The budgets necessary for the management of the projects were prepared by the project heads and by the main areas chiefs, and were approved by the director of RAFAEL. The technical director was the technical-scientific senior advisor of the head of RAFAEL. He would advise him [the director, Mardor] about the necessity of certain investments in activities and in instrumentation which were requested by the people working on the project. In addition, the technical directors oversaw the implementation of project plans throughout the budgetary year.


RAFAEL projects were usually initiated by RAFAEL’s personnel[7], and only after their completion [or initiation] RAFAEL tried “selling” them to the various branches of the IDF[8].    RAFAEL wasn’t always successful in doing that, and in a quite number of cases the finished projects had to be placed on the shelf because of IDF’s refusal to use those means that were developed by RAFAEL, and the IDF preference to purchase these means overseas.


  1. Who set development goals and specifications for RAFAEL?

Nobody gave us any specifications, even in important projects. We would define our own goals, including their precise specifications, and would bring the information to the appropriate authorities, who didn’t always respond [to this information].


This could have been seen on several levels:


The ministry of defense would allocate funds to RAFAEL, but there weren’t people in within the senior staff [of the Ministry] who could have [reviewed or] overseen RAFAEL [proposed projects]. The Ministry’s staff usually didn’t prepare for those meetings [about weapon systems development], so if you presented them with three alternatives, one of which is yours [which was] presented in the best possible way, and the two others, which any [lay person] could see were bad, and even if you recommended one of these two alternatives, the [Ministry’s] Staff would brand you as a “fool” and would choose your [real] option.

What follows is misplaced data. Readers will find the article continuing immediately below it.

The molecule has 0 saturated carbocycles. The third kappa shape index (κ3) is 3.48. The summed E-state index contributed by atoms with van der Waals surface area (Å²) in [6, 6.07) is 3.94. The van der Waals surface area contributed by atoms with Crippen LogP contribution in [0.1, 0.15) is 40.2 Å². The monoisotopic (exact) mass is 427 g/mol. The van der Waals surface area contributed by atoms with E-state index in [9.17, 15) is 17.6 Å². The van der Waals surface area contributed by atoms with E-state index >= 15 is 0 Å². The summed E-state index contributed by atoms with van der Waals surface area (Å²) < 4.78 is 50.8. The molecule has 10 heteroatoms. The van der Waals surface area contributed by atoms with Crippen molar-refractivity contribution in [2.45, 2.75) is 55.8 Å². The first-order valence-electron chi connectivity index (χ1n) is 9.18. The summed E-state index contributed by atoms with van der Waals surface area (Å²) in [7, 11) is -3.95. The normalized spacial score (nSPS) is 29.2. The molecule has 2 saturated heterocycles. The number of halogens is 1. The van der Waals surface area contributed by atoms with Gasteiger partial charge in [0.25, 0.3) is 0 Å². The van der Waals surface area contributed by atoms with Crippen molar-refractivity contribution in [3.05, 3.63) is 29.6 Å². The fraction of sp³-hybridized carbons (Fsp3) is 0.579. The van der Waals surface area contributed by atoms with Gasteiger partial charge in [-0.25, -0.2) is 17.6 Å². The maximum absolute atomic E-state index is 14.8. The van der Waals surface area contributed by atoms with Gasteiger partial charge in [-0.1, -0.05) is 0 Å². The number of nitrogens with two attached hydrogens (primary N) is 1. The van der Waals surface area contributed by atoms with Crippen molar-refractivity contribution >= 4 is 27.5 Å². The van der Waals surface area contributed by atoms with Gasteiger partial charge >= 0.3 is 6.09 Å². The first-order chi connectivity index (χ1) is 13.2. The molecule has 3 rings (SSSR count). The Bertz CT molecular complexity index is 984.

The political [i.e., politically elected] [superiors] didn’t give any specifications either. Somewhere there is a letter which I sent to [Shimon]Peres[9] (when Peres was a Deputy Minister of Defense), in which some options for implementation were presented and it was written that if we will not get an answer, and none of the options would be chosen, he [Hermoni] will choose option “x”. An answer to the letter was never received.


[Prime Minister Levi] Eshkol[10] never talked with RAFAEL’s leadership directors about the political aspects [of the nuclear project]. And this created problems since we never received concrete [guidance] [on the nuclear project].   


It’s possible that there was some technical oversight by the office of the deputy minister [Peres]. The minister had his own technical team, which provided interpretation of things [projects] that were happening below, but his oversight didn’t have any significance, and [he] just approves projects in principle. He [the deputy minister] may authorize, for example, the development of a surface to surface missile, but he would not review means and methods of development.